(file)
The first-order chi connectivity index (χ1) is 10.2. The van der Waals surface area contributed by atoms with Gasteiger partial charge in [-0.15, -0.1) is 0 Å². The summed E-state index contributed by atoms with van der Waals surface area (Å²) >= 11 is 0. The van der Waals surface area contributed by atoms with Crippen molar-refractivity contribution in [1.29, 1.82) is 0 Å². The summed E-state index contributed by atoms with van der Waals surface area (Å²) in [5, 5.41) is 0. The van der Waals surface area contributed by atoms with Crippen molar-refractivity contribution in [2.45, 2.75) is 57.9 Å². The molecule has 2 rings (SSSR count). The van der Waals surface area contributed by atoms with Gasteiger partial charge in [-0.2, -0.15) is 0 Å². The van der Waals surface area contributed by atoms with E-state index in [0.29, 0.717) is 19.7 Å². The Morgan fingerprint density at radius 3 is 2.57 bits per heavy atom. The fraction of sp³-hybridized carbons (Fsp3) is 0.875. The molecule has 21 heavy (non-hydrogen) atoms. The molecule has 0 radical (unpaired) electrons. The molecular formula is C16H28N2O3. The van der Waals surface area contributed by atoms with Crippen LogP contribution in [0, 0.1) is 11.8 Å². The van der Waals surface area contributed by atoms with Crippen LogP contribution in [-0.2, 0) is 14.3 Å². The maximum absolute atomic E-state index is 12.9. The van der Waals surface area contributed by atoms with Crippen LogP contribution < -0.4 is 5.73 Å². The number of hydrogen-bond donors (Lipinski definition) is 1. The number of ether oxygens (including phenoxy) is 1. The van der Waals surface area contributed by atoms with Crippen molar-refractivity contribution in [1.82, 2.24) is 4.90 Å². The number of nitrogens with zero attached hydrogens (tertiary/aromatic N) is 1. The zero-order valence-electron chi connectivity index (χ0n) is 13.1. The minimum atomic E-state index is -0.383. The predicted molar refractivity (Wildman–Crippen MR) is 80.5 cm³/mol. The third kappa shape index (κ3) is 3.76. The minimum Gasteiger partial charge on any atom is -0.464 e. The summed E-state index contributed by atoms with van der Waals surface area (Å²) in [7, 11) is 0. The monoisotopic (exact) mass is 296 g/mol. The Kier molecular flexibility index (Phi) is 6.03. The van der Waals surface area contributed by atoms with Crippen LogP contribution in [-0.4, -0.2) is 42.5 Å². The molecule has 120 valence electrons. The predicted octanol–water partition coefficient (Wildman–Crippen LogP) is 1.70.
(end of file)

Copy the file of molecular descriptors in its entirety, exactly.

The first-order chi connectivity index (χ1) is 10.2. The van der Waals surface area contributed by atoms with Gasteiger partial charge in [-0.15, -0.1) is 0 Å². The summed E-state index contributed by atoms with van der Waals surface area (Å²) >= 11 is 0. The van der Waals surface area contributed by atoms with Crippen molar-refractivity contribution in [1.29, 1.82) is 0 Å². The summed E-state index contributed by atoms with van der Waals surface area (Å²) in [5, 5.41) is 0. The van der Waals surface area contributed by atoms with Crippen molar-refractivity contribution in [2.45, 2.75) is 57.9 Å². The molecule has 2 rings (SSSR count). The van der Waals surface area contributed by atoms with Gasteiger partial charge in [-0.2, -0.15) is 0 Å². The van der Waals surface area contributed by atoms with E-state index in [0.29, 0.717) is 19.7 Å². The Morgan fingerprint density at radius 3 is 2.57 bits per heavy atom. The fraction of sp³-hybridized carbons (Fsp3) is 0.875. The molecule has 21 heavy (non-hydrogen) atoms. The molecule has 0 radical (unpaired) electrons. The molecular formula is C16H28N2O3. The van der Waals surface area contributed by atoms with Crippen LogP contribution in [0, 0.1) is 11.8 Å². The van der Waals surface area contributed by atoms with Crippen LogP contribution in [-0.2, 0) is 14.3 Å². The maximum absolute atomic E-state index is 12.9. The van der Waals surface area contributed by atoms with Crippen LogP contribution < -0.4 is 5.73 Å². The number of hydrogen-bond donors (Lipinski definition) is 1. The number of ether oxygens (including phenoxy) is 1. The van der Waals surface area contributed by atoms with Crippen molar-refractivity contribution in [1.82, 2.24) is 4.90 Å². The number of nitrogens with zero attached hydrogens (tertiary/aromatic N) is 1. The zero-order valence-electron chi connectivity index (χ0n) is 13.1. The minimum atomic E-state index is -0.383. The predicted molar refractivity (Wildman–Crippen MR) is 80.5 cm³/mol. The third kappa shape index (κ3) is 3.76. The minimum Gasteiger partial charge on any atom is -0.464 e. The summed E-state index contributed by atoms with van der Waals surface area (Å²) in [7, 11) is 0. The monoisotopic (exact) mass is 296 g/mol. The Kier molecular flexibility index (Phi) is 6.03. The van der Waals surface area contributed by atoms with Crippen LogP contribution in [-0.4, -0.2) is 42.5 Å². The molecule has 120 valence electrons. The predicted octanol–water partition coefficient (Wildman–Crippen LogP) is 1.70.